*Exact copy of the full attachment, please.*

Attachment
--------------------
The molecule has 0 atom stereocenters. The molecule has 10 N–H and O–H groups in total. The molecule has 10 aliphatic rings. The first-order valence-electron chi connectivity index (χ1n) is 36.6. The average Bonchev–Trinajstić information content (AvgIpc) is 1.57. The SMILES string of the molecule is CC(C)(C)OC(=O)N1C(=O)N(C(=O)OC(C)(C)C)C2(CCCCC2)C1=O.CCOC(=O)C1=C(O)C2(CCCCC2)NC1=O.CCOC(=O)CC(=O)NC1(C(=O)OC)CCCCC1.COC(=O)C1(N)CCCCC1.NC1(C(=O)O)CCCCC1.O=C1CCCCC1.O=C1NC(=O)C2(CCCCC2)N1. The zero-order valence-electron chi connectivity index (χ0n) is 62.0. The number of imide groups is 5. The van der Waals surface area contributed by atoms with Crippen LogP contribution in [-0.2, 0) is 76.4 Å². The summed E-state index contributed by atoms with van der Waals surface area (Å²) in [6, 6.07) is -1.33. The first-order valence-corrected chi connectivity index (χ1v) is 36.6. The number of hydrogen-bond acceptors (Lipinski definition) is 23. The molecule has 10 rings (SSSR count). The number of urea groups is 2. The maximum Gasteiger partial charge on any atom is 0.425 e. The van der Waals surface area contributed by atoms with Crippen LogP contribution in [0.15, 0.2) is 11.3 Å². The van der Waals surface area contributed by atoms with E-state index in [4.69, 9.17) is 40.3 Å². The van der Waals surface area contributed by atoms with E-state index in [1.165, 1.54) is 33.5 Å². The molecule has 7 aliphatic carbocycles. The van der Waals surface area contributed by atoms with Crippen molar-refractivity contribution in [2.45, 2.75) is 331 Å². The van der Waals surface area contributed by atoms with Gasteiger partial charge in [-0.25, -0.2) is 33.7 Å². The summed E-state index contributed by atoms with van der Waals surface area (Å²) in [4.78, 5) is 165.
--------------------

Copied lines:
The molecule has 0 atom stereocenters. The molecule has 10 N–H and O–H groups in total. The molecule has 10 aliphatic rings. The first-order valence-electron chi connectivity index (χ1n) is 36.6. The average Bonchev–Trinajstić information content (AvgIpc) is 1.57. The SMILES string of the molecule is CC(C)(C)OC(=O)N1C(=O)N(C(=O)OC(C)(C)C)C2(CCCCC2)C1=O.CCOC(=O)C1=C(O)C2(CCCCC2)NC1=O.CCOC(=O)CC(=O)NC1(C(=O)OC)CCCCC1.COC(=O)C1(N)CCCCC1.NC1(C(=O)O)CCCCC1.O=C1CCCCC1.O=C1NC(=O)C2(CCCCC2)N1. The zero-order valence-electron chi connectivity index (χ0n) is 62.0. The number of imide groups is 5. The van der Waals surface area contributed by atoms with Crippen LogP contribution in [-0.2, 0) is 76.4 Å². The summed E-state index contributed by atoms with van der Waals surface area (Å²) in [6, 6.07) is -1.33. The first-order valence-corrected chi connectivity index (χ1v) is 36.6. The number of hydrogen-bond acceptors (Lipinski definition) is 23. The molecule has 10 rings (SSSR count). The number of urea groups is 2. The maximum Gasteiger partial charge on any atom is 0.425 e. The van der Waals surface area contributed by atoms with Crippen LogP contribution in [0.15, 0.2) is 11.3 Å². The van der Waals surface area contributed by atoms with E-state index in [4.69, 9.17) is 40.3 Å². The van der Waals surface area contributed by atoms with E-state index in [1.165, 1.54) is 33.5 Å². The molecule has 7 aliphatic carbocycles. The van der Waals surface area contributed by atoms with Crippen molar-refractivity contribution in [2.45, 2.75) is 331 Å². The van der Waals surface area contributed by atoms with Gasteiger partial charge in [-0.25, -0.2) is 33.7 Å². The summed E-state index contributed by atoms with van der Waals surface area (Å²) in [4.78, 5) is 165.